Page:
GDPR Two-Year Anniversary: The Right to be forgotten is not absolute – Webinar 9 June 2020

< 1 min leestijd

In their third webinar, the Cyber Security Coalition Privacy Focus Group and Beltug focused on the apparently easy but actually complex ‘right to be forgotten’. In his extremely clear presentation, Peter Van Dyck, Partner at Allen and Overy (Belgium) LLP clarified the basics of this right, illustrated with three cases against Google and five rulings of the Belgian DPA.

Referring to art 17 of the GDPR, Peter Van Dyck pointed out that data subjects have a right, not so much to be completely ‘forgotten’, but for specific personal data to be erased or search results to be dereferenced. And this right is not absolute. A data subject’s request must comply with at least one of the conditions listed in art 17, and companies/organizations can invoke grounds to refuse the request (but DO document why!). He illustrated how three cases against Google at the European Court of Justice have ‘created’ and influenced the ‘right to be forgotten’, including the extent of ‘being forgotten’ and its territorial applicability (Europe yes, worldwide possibly).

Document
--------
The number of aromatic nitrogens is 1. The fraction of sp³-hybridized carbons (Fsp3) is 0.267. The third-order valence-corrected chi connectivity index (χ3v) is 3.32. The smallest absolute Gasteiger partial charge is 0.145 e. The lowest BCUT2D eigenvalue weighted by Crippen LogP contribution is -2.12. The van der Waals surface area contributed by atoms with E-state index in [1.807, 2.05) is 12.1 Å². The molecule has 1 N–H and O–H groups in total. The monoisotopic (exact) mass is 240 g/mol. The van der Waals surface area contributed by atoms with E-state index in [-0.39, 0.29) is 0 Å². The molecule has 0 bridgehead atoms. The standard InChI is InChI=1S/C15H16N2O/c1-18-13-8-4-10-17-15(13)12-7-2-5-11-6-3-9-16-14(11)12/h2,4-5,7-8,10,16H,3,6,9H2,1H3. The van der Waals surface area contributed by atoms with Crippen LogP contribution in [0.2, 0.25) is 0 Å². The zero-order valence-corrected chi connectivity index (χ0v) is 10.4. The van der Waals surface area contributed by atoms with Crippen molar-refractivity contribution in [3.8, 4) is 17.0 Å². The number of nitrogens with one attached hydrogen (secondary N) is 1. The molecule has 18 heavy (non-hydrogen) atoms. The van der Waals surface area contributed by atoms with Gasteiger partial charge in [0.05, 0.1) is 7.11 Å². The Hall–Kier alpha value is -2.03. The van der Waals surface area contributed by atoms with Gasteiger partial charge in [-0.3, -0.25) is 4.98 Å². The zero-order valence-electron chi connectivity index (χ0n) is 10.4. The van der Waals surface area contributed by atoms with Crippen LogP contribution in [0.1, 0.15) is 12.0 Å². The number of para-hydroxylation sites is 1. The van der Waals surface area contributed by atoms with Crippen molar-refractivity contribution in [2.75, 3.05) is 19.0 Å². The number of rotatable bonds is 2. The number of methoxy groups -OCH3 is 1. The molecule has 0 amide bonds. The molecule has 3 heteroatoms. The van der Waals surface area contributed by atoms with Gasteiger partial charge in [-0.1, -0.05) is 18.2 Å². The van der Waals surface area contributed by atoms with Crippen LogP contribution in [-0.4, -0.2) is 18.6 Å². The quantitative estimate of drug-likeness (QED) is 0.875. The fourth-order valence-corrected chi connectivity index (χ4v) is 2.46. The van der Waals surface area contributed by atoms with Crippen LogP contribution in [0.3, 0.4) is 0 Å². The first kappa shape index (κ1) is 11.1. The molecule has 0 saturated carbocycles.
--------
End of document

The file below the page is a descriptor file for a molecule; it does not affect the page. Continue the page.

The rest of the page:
Based on five rulings, Peter Van Dyck provided also insight in the interpretation of this right by the Belgian DPA. Its approach at this time is rather more lenient and cooperative, as quite often companies are not fined if they prove to remedy the infringement of this right within e.g. a month. Importantly, he stressed the need for companies/organizations to get their ‘right to be forgotten’-processes right and effective!

For a clear and concise insight in the ‘right to be forgotten’-challenge, do replay this session!

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About the author

Guy Kindermans is a freelance journalist, specialized in information technology, privacy and business continuity. From 1985 to 2014 he was senior staff writer at Data News (Roelarta Media Group).